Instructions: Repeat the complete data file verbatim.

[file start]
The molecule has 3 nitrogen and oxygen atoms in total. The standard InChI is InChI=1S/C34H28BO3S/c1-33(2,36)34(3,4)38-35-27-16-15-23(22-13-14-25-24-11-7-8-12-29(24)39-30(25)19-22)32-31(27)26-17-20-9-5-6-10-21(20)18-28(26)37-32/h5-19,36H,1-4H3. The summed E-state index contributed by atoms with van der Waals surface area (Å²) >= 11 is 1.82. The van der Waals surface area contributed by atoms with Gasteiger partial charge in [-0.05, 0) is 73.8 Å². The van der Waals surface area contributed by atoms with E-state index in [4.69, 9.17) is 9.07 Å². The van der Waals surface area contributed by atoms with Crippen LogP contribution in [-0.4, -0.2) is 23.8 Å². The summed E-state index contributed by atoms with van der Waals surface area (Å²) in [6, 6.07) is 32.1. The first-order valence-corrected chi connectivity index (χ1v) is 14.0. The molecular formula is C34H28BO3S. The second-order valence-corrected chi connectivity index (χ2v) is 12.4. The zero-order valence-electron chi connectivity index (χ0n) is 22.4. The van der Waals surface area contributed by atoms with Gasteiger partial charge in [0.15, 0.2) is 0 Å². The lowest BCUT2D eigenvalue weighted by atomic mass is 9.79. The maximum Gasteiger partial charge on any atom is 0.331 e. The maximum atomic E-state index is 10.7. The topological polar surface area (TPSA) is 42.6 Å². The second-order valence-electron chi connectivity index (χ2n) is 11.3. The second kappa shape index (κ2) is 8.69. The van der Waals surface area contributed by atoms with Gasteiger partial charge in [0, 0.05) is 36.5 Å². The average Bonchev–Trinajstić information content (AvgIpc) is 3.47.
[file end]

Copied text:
The molecule has 3 nitrogen and oxygen atoms in total. The standard InChI is InChI=1S/C34H28BO3S/c1-33(2,36)34(3,4)38-35-27-16-15-23(22-13-14-25-24-11-7-8-12-29(24)39-30(25)19-22)32-31(27)26-17-20-9-5-6-10-21(20)18-28(26)37-32/h5-19,36H,1-4H3. The summed E-state index contributed by atoms with van der Waals surface area (Å²) >= 11 is 1.82. The van der Waals surface area contributed by atoms with Gasteiger partial charge in [-0.05, 0) is 73.8 Å². The van der Waals surface area contributed by atoms with E-state index in [4.69, 9.17) is 9.07 Å². The van der Waals surface area contributed by atoms with Crippen LogP contribution in [-0.4, -0.2) is 23.8 Å². The summed E-state index contributed by atoms with van der Waals surface area (Å²) in [6, 6.07) is 32.1. The first-order valence-corrected chi connectivity index (χ1v) is 14.0. The molecular formula is C34H28BO3S. The second-order valence-corrected chi connectivity index (χ2v) is 12.4. The zero-order valence-electron chi connectivity index (χ0n) is 22.4. The van der Waals surface area contributed by atoms with Gasteiger partial charge in [0.15, 0.2) is 0 Å². The lowest BCUT2D eigenvalue weighted by atomic mass is 9.79. The maximum Gasteiger partial charge on any atom is 0.331 e. The maximum atomic E-state index is 10.7. The topological polar surface area (TPSA) is 42.6 Å². The second-order valence-electron chi connectivity index (χ2n) is 11.3. The second kappa shape index (κ2) is 8.69. The van der Waals surface area contributed by atoms with Gasteiger partial charge in [0, 0.05) is 36.5 Å². The average Bonchev–Trinajstić information content (AvgIpc) is 3.47.